I neglected to mention this before, but a binding thread that ties together a bunch of the Ocean Group dub cast of Dragon Ball Z is quite hilarious; remember those crummy-looking ripoffs of Disney movies put out by "Good Times" home video? Why, our boy Terry provided his vocal talents to a whole bunch of 'em, from The Hunchback of Notre Dame,, Sleeping Beauty, Jungle Book, and many more!
Terry Klassen can also be heard in some of the most noxious TV cartoons of the '90s, like Bucky O'Hare, Street Sharks, and the terrible video game superhero team-up cartoon Video Power, which I am ashamed to admit that I at one point taped every episode I could find off of the TV. I feel no shame in not knowing where any one of those tapes are. I hope they were cast back to Hell.
8) Michael Dobson - Nappa / Kami
Considering that Ocean Group was stationed in Vancouver, I fully expected to find at least some - if not most - of the Dragon Ball Z cast in various X-Files episodes.
And, sure enough, ask and ye shall receive... the voice of Nappa in X-Files episodes, that is! Yessir, the voice of the burly man who is forever tainted by the phrase "WHAT DOES THE SCOUTER SAY ABOUT HIS POWER LEVEL", was in several of them, including the classic "Jose Chung's 'From Outer Space'" episode!
He was also responsible for the pivotal role of "Coast Guard" in Free Willy 3. Thus covering the entire acting spectrum.
7) Lalainia Lindbjerg - Bulma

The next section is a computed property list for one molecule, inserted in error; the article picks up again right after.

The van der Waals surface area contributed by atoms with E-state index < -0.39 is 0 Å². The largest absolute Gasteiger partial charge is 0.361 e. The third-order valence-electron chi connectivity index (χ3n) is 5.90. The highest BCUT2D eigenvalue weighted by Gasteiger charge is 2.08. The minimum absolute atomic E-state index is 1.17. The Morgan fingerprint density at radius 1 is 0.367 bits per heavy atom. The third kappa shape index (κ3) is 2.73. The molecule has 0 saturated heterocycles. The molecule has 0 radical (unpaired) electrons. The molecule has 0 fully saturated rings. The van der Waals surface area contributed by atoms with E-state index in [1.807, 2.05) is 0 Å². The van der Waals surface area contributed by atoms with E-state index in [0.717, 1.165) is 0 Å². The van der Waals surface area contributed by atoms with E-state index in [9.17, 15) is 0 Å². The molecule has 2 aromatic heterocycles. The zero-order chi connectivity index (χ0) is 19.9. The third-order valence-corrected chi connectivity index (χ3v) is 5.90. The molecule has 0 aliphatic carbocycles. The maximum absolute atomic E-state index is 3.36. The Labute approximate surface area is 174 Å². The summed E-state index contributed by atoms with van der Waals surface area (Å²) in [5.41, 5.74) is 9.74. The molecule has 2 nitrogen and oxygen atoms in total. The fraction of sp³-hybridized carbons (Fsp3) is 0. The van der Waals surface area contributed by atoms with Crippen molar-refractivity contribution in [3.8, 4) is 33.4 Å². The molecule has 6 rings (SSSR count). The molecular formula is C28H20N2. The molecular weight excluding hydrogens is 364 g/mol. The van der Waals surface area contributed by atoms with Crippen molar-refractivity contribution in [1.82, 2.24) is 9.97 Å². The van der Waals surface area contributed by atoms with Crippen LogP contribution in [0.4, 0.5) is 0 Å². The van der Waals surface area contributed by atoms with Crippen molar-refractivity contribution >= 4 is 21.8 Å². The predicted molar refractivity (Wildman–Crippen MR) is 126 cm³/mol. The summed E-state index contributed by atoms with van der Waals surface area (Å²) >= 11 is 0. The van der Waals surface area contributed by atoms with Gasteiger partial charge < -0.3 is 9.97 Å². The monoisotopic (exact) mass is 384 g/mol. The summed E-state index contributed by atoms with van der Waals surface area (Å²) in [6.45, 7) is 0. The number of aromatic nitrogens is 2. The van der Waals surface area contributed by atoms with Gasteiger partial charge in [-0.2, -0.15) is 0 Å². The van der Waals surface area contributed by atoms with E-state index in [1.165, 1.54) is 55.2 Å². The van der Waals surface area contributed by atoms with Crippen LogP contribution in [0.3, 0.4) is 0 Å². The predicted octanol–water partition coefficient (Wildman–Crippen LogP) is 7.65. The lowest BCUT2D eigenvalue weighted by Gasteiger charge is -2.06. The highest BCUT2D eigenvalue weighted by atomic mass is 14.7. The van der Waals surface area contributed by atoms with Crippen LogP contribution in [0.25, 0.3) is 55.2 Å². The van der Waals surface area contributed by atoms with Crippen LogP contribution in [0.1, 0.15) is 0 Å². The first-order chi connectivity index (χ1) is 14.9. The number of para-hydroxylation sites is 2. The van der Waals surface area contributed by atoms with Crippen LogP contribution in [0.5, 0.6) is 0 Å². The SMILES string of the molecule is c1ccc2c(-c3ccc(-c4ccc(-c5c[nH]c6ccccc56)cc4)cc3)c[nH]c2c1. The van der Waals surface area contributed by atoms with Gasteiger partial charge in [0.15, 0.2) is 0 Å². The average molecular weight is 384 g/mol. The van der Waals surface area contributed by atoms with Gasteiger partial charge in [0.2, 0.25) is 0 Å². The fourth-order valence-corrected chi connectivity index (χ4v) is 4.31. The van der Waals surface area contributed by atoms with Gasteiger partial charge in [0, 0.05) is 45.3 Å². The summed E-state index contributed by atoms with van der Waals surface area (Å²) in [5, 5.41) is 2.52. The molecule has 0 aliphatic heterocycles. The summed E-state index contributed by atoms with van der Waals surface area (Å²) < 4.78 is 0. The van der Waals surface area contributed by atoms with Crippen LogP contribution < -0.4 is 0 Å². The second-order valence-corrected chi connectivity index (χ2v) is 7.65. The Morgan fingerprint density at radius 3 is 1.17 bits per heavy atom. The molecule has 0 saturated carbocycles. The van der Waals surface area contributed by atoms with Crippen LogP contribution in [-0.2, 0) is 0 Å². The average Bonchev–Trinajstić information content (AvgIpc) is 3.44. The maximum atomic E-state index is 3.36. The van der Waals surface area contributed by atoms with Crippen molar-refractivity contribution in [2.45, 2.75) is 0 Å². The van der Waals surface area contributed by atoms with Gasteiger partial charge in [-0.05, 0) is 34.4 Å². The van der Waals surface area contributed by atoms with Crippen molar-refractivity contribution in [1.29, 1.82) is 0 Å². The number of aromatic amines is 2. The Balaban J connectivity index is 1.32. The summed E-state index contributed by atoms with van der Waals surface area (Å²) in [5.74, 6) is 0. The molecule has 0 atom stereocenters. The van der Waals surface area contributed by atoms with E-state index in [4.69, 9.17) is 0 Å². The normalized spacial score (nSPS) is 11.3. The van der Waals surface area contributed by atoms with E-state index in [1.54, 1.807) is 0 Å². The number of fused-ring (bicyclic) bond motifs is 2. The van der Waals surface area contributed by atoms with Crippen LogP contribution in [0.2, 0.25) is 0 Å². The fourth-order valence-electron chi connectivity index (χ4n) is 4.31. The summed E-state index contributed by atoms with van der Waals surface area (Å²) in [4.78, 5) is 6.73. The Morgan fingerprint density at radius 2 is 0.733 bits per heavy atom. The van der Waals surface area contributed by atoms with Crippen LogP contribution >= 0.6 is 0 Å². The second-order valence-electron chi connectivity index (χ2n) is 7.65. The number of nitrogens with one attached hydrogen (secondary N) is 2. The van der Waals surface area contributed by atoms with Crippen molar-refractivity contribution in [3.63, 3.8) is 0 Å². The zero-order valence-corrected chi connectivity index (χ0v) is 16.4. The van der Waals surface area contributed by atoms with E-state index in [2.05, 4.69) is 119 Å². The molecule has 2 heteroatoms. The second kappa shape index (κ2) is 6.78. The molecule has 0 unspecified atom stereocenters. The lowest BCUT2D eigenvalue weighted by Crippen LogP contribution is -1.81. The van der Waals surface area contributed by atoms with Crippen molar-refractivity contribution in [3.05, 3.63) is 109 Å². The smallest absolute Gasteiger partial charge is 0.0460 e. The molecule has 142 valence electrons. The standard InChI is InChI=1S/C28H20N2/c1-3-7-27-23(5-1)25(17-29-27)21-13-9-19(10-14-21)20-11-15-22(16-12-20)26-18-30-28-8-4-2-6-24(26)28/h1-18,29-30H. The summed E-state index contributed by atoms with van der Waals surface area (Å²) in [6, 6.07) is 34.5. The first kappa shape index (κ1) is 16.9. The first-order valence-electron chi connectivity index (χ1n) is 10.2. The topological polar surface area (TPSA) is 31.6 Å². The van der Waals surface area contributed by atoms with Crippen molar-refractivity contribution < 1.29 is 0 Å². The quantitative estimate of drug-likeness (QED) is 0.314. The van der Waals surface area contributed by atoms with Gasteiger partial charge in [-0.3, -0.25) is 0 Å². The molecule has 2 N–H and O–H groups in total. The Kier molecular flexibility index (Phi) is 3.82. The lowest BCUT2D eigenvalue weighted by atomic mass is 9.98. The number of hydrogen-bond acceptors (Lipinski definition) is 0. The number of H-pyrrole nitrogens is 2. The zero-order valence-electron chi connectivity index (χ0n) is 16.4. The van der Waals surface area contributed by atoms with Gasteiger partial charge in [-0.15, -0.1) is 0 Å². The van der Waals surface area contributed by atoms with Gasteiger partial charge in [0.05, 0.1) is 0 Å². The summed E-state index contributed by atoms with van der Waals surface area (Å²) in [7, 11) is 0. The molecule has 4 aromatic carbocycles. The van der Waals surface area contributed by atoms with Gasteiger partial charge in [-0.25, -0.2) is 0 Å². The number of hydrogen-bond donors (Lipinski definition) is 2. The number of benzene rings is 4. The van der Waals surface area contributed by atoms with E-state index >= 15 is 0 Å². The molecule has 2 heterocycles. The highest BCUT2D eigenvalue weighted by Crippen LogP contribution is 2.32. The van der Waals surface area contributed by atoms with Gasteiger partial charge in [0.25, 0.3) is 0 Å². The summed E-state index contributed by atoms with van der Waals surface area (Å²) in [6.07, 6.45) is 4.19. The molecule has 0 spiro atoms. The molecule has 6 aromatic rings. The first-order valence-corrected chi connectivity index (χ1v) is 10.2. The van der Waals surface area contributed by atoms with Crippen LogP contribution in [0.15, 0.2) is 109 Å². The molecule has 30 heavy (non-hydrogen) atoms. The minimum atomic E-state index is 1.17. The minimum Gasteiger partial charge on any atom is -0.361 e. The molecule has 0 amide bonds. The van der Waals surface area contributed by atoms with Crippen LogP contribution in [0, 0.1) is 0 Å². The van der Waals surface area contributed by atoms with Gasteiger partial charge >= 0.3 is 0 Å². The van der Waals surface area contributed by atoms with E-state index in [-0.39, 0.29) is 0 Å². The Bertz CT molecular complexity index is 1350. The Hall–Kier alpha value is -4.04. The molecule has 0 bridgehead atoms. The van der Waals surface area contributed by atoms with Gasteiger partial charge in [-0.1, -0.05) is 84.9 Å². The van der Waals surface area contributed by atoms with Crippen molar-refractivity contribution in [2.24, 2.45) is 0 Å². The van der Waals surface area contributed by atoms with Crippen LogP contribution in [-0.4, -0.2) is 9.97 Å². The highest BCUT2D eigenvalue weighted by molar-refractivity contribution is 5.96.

While every other actor in the Ocean Group repertory usually provided any number of voices in the series, good ol' Lalainia Lindbjerg's only credit is for the sole voice of Bulma - which, it should be noted, she also provided for the brief 13-episode run of the original Dragon Ball as well.
But of course I would be remiss if I didn't include some things on her resume, such as: a recurring role on the hilariously, inappropriately kid-friendly RoboCop: Alpha Commando, the voice of "Venus De Milo" in the past-its-prime Saban's Ninja Turtles: The Next Mutation, and some cheesy TV movies with titles like Murder at My Door, and my personal favorite, BABY MONITOR: SOUND OF FEAR.
I would be remiss if I didn't bring up this user review:
"Some friends and I happened to be flipping through the channels and we came across this movie. USA has had a history of coming out with bad movies, but this one took the cake. Those were the two dumbest criminals since Home Alone. Anyways, it sucks, please don't waste the time or braincells watching it."